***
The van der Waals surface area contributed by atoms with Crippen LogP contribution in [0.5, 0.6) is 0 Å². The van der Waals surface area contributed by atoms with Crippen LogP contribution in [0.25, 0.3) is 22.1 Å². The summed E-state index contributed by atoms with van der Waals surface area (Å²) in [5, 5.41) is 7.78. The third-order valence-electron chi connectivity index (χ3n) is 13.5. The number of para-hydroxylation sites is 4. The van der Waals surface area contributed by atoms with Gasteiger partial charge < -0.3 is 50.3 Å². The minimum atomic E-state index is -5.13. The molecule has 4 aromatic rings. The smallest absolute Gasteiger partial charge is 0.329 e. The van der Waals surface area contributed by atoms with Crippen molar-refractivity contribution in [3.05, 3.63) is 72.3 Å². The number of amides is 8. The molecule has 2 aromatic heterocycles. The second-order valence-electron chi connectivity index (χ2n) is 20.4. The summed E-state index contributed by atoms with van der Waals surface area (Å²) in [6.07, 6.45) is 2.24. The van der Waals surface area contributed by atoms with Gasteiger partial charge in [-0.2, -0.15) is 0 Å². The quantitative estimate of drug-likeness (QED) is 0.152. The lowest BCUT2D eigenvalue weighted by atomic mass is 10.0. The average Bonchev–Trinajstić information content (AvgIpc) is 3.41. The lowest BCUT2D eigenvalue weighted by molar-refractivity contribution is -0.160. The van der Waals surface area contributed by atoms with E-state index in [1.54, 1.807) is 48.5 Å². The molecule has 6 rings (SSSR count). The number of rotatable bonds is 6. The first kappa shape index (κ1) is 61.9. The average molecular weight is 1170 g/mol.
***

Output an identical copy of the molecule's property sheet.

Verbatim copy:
The van der Waals surface area contributed by atoms with Crippen LogP contribution in [0.5, 0.6) is 0 Å². The van der Waals surface area contributed by atoms with Crippen LogP contribution in [0.25, 0.3) is 22.1 Å². The summed E-state index contributed by atoms with van der Waals surface area (Å²) in [5, 5.41) is 7.78. The third-order valence-electron chi connectivity index (χ3n) is 13.5. The number of para-hydroxylation sites is 4. The van der Waals surface area contributed by atoms with Gasteiger partial charge < -0.3 is 50.3 Å². The minimum atomic E-state index is -5.13. The molecule has 4 aromatic rings. The smallest absolute Gasteiger partial charge is 0.329 e. The van der Waals surface area contributed by atoms with Crippen molar-refractivity contribution in [3.05, 3.63) is 72.3 Å². The number of amides is 8. The molecule has 2 aromatic heterocycles. The second-order valence-electron chi connectivity index (χ2n) is 20.4. The summed E-state index contributed by atoms with van der Waals surface area (Å²) in [6.07, 6.45) is 2.24. The van der Waals surface area contributed by atoms with Gasteiger partial charge in [-0.2, -0.15) is 0 Å². The quantitative estimate of drug-likeness (QED) is 0.152. The lowest BCUT2D eigenvalue weighted by atomic mass is 10.0. The average Bonchev–Trinajstić information content (AvgIpc) is 3.41. The lowest BCUT2D eigenvalue weighted by molar-refractivity contribution is -0.160. The van der Waals surface area contributed by atoms with E-state index in [1.54, 1.807) is 48.5 Å². The molecule has 6 rings (SSSR count). The number of rotatable bonds is 6. The first kappa shape index (κ1) is 61.9. The average molecular weight is 1170 g/mol.